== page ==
|A Striped hermit crab (Clibanarius infraspinatus) |
foraging on the shore.
Lush seagrass meadows grow here in a narrow fringe along the beaches. The highest portion was peeping out during this not-so-low tide.
Spoon seagrasses (Halophila ovalis) on this shore have very large leaves. Those I saw today seemed fine, without any bleaching or burnt leaf blades.
Leaf porter crab (Family Dorippidae) under it. As its common name suggests, it has two pairs of legs that are short and bent permanently over the back. These legs are tipped with hairy pads to cling onto a leaf. Two other pairs of legs are longer and fringed with hairs. These fringed legs are used like paddles to swim slowly about. It may also hide under shells or bits of rubbish.
Lined nerite (Nerita articulata).
tubes of worms. A sandy shore might seem barren, but many animals can live hidden beneath, leaving few signs of their presence.
Orange fiddler crabs (Uca vocans). Looks like an unlucky male has lost his enlarged pincer. Possibly in a fight? Males use their enlarged pincers to attract females (which have two small pincers) and intimidate other males.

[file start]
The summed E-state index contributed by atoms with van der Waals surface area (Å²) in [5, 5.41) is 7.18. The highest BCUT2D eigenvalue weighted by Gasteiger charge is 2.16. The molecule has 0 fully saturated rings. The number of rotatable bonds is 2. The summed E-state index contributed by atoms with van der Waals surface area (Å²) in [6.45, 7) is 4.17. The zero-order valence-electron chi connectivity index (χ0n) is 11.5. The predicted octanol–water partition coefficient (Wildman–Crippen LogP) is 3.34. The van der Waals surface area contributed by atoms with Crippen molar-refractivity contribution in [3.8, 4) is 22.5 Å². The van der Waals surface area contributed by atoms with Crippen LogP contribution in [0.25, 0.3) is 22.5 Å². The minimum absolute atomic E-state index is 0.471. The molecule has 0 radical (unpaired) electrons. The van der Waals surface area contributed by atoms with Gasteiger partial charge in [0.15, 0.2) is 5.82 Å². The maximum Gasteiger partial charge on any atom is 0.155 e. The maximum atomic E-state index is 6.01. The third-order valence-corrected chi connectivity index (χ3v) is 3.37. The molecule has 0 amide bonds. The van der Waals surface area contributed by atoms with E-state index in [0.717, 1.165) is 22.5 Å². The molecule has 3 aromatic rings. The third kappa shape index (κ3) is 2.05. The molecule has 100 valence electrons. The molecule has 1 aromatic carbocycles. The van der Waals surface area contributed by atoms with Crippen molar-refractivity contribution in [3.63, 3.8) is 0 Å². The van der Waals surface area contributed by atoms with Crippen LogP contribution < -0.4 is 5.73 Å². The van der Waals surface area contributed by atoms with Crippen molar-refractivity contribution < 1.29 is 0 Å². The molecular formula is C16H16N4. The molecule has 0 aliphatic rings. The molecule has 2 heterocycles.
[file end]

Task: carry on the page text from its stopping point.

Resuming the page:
Onch slugs (Family Onchidiidae) on the rocky shore too, despite the heat.
Drills (Family Muricidae), laying egg capsules.
Bakau mata buaya (Bruguiera hainesii) and it seems to be well. Lots of fallen flowers and one propagule.
a security barrier put up to stop illegal immigrants from landing on the beach.
Sea morning glory (Ipomoea pes-caprae) is very pretty too! According to the late Prof Ivan Polunin, this plant is the most important coloniser of many tropical beaches around the world. Its creeping rooting stems often form dense patches which hold down the sand and produce humus.
FREE evening guided walk at the Pasir Ris mangrove boardwalk later this month.